A Death Penalty documentary currently in production will focus on the penalty's appropriateness for an absolutely guilty multiple-murderer. New York School of Law Professor Robert Blecker is the subject of the documentary. According to this story by Clint Confehr in Tennessee's Times Gazette, the program features yesterday's execution of Daryl Holton, who was convicted of four counts of premeditated first degree murder for killing his four children in 1997. All four children, twelve-year-old Stephen Edward Holton, ten-year-old Brent Holton, six-year-old Eric Holton, and four-year-old Kayla Marie Holton, were shot to death with a Russian SKS semi-automatic assault rifle. A USA Today story on the execution by reporter Sheila Burke is here. Prior to the killings, Holton had been engaged in an ongoing fight with his ex-wife over custody of the children. He confessed to the murders and did not agree with defense efforts to spare him from the death penalty. The producers plan to air the documentary on cable.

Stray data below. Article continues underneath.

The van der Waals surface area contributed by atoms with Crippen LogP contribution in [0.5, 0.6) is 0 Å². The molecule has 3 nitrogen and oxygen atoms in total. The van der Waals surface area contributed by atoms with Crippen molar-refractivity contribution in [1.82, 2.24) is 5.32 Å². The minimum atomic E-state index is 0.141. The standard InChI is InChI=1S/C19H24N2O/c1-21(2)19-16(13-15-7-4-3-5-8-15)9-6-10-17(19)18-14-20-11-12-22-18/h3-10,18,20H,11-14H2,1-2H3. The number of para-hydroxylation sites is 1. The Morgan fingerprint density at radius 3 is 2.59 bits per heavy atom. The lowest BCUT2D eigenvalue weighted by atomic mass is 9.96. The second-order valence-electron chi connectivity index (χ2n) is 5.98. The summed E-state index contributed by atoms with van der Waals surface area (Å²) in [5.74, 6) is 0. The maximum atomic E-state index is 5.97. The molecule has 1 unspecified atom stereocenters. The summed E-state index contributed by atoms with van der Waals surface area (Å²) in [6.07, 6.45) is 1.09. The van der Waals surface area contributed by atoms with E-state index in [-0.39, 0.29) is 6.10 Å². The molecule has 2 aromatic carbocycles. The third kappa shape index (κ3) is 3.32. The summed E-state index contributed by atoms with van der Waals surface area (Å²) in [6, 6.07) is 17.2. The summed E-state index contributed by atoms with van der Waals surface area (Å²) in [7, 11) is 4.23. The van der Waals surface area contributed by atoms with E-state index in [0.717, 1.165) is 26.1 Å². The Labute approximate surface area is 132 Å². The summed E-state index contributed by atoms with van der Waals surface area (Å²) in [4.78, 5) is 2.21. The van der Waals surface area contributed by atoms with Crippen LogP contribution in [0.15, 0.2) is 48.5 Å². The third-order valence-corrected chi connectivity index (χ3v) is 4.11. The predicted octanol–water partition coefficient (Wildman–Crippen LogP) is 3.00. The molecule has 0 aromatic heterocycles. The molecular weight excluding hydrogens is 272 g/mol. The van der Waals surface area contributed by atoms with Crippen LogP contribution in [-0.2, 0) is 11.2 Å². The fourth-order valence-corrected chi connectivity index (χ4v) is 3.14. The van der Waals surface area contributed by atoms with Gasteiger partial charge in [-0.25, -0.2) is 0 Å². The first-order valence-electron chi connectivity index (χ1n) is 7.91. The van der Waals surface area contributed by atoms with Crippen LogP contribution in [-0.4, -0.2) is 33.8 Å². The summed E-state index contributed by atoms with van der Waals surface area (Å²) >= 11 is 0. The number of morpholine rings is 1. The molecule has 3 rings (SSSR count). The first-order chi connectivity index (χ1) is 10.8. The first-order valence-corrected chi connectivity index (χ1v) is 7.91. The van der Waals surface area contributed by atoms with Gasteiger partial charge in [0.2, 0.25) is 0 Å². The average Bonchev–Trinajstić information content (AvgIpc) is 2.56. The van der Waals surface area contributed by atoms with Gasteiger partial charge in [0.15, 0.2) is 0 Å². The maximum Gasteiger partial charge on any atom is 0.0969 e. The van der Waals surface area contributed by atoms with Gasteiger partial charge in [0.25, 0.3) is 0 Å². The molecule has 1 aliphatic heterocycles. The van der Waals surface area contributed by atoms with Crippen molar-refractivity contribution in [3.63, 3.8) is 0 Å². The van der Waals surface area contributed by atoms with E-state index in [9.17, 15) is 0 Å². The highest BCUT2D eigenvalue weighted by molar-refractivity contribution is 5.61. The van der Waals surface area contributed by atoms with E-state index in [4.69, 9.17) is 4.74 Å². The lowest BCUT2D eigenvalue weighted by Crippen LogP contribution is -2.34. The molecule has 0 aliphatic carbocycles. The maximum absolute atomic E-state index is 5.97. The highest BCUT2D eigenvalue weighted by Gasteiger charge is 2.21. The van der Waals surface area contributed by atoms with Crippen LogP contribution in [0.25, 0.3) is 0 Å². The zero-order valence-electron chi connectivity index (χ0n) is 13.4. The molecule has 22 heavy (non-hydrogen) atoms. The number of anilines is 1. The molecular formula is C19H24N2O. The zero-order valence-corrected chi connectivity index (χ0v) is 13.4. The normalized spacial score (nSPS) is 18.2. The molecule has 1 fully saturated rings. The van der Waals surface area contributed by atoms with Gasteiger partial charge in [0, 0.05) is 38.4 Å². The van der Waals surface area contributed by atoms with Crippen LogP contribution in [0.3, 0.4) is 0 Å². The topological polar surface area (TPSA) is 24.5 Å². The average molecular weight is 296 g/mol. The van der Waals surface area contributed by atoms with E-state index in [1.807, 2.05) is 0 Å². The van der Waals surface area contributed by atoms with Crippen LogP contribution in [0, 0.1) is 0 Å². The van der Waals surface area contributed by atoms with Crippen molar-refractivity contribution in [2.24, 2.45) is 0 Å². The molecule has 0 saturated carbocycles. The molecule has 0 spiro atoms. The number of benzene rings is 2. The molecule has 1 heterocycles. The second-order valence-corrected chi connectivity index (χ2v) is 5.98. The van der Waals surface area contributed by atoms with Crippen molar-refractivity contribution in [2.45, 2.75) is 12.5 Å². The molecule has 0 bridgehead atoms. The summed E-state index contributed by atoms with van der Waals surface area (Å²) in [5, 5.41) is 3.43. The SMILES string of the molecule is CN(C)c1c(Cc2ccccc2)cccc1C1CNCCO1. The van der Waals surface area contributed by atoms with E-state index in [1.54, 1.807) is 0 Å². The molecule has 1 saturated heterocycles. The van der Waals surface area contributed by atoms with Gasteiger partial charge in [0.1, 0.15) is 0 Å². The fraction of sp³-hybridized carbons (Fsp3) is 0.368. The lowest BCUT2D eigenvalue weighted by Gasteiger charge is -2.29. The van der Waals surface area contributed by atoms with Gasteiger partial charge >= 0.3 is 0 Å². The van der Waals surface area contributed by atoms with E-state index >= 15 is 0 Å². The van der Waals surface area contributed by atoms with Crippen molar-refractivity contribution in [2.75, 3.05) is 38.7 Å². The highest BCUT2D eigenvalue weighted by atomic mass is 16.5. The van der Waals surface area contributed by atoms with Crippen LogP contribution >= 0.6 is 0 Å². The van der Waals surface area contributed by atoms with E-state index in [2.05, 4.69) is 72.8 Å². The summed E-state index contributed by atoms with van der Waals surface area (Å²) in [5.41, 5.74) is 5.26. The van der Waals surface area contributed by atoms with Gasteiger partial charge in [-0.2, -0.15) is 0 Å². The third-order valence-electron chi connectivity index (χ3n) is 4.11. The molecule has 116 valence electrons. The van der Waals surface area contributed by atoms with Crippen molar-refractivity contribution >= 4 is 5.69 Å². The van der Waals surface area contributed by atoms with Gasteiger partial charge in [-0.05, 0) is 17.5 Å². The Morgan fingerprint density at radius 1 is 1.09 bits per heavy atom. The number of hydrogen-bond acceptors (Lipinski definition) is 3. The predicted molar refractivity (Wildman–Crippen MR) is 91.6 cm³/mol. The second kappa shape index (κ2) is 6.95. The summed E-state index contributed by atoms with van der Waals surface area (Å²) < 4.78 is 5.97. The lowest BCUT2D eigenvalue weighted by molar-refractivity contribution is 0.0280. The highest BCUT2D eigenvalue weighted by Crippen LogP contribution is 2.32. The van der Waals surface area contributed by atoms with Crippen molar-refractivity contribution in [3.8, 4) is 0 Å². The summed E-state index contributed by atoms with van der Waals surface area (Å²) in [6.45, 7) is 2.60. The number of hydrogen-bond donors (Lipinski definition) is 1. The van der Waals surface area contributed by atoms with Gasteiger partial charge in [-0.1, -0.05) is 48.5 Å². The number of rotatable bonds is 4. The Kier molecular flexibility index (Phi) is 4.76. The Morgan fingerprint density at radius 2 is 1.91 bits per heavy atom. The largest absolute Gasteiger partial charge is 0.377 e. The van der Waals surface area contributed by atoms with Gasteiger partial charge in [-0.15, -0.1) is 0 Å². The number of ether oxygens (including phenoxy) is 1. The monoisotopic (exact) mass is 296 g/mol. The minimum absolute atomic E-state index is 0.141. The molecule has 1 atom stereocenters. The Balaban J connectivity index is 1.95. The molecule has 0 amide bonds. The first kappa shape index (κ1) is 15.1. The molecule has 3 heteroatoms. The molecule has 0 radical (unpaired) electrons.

Murders In San Francisco may reach a new high this year and city leaders are hoping that a gadget called the shotspotter will help police catch the killers according to this San Francisco Chronicle story by Cecilia M. Vega. The device uses global positioning to transmit the location of a gunshot to the police within 15 seconds. San Francisco has had 81 homicides so far this year and may exceed 2005's 96 homicides, which was the highest in a decade. The murderers who do get caught with the help of the shotspotter can take comfort in the fact that so long as Kamala Harris is District Attorney, they will not face a death sentence.